There's something immediately off-putting about Rob Schneider's performance in the new comedy "The Benchwarmers." He doesn't talk with a funny accent. He isn't obviously development challenged. The manic actor is abnormally normal.
"Well Adam [Sandler] just wanted me to play myself," admits Schneider who is, indeed, always reliably subdued with the press. "He said 'Come on, no one has ever seen that.' So he would actually come on the set and say, 'No, no, no, no... Come on... No, no, no, no. Just be yourself.' [I] have a tendency to be want to be goofy."
In "Benchwarmers," Schneider plays an outcast -- albeit one with a beautiful wife played by Molly Sims -- who joins forces with two even less mainstreamed buddies (David Spade and Jon Heder) to beat a bunch of Little Leagues in a baseball tournament. With Spade and Heder delivering the quirky character performances, Schneider is left to carry the movie as almost a typical leading man. He even gets to show off some unexpected hardball skills.
"I wouldn't say natural-born," Schneider laughs. "I would say 'Trained for 3 months before the movie.' You didn't see the ones where I didn't hit well."
It was only after he was well into production that Schneider says he realized that even if Sandler, a producer on "Benchwarmers," was suggesting he play the part like Rob Schneider, the character was really based, very loosely, on Sandler himself. Sound confusing? It is. Schneider hopes that even without any cameos from his "Big Daddy" co-star, "Benchwarmers" will still capture some of Sandler's magic with audiences of all ages.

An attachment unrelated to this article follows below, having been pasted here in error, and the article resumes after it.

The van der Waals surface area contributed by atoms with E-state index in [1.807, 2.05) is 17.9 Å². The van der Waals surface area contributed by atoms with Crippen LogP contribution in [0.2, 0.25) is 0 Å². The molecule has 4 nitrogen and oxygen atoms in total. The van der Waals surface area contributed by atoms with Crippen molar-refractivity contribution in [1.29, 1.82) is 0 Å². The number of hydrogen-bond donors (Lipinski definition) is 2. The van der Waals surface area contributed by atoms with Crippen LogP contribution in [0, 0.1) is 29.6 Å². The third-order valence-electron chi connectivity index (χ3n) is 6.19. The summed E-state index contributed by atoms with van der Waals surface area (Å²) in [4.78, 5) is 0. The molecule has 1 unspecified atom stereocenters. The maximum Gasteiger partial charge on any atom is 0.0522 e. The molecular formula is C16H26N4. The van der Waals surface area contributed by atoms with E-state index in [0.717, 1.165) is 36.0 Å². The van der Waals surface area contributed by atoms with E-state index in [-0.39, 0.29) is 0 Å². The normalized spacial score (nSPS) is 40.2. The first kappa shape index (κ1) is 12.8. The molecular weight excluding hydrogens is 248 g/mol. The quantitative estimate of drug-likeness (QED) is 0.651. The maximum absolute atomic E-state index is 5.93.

"It's not like we are aiming for kids, but Adam Sandler has that kind of teenage boy angst-id down," he says. "[O]ne of our favorite movies when we were kids was 'Caddyshack,' so this seems to me like a 'Caddyshack'-ish movie. It's got more jokes per minute then any of Adam's other movies and he was really hands on in it."
Of course, even if this film displays a different kind of Schneider, that doesn't mean you can get through an interview with the "Saturday Night Live" veteran without moving into the sensitive territory of his punchy relationship with entertainment reporters like Roger Ebert.
I take pride in that," he announces.
As if to reinforce that point, Schneider continues, "You know, my reviewers that I care about are the ones who go and have to get a babysitter on Friday night and it's their one night of the month that they are going to go out and they want to have a good time and... they have to spend a hundred bucks you've got the babysitter, maybe they are going to go eat, they've got to buy some crappy popcorn, they've got to park really far away, they got to get in line, they're gonna get a seat and when the lights come down, give them a good show."
Schneider hopes "The Benchwarmers" gives those reviews a good show when it opens on Friday, April 7.Copyright © 2015, Los Angeles Times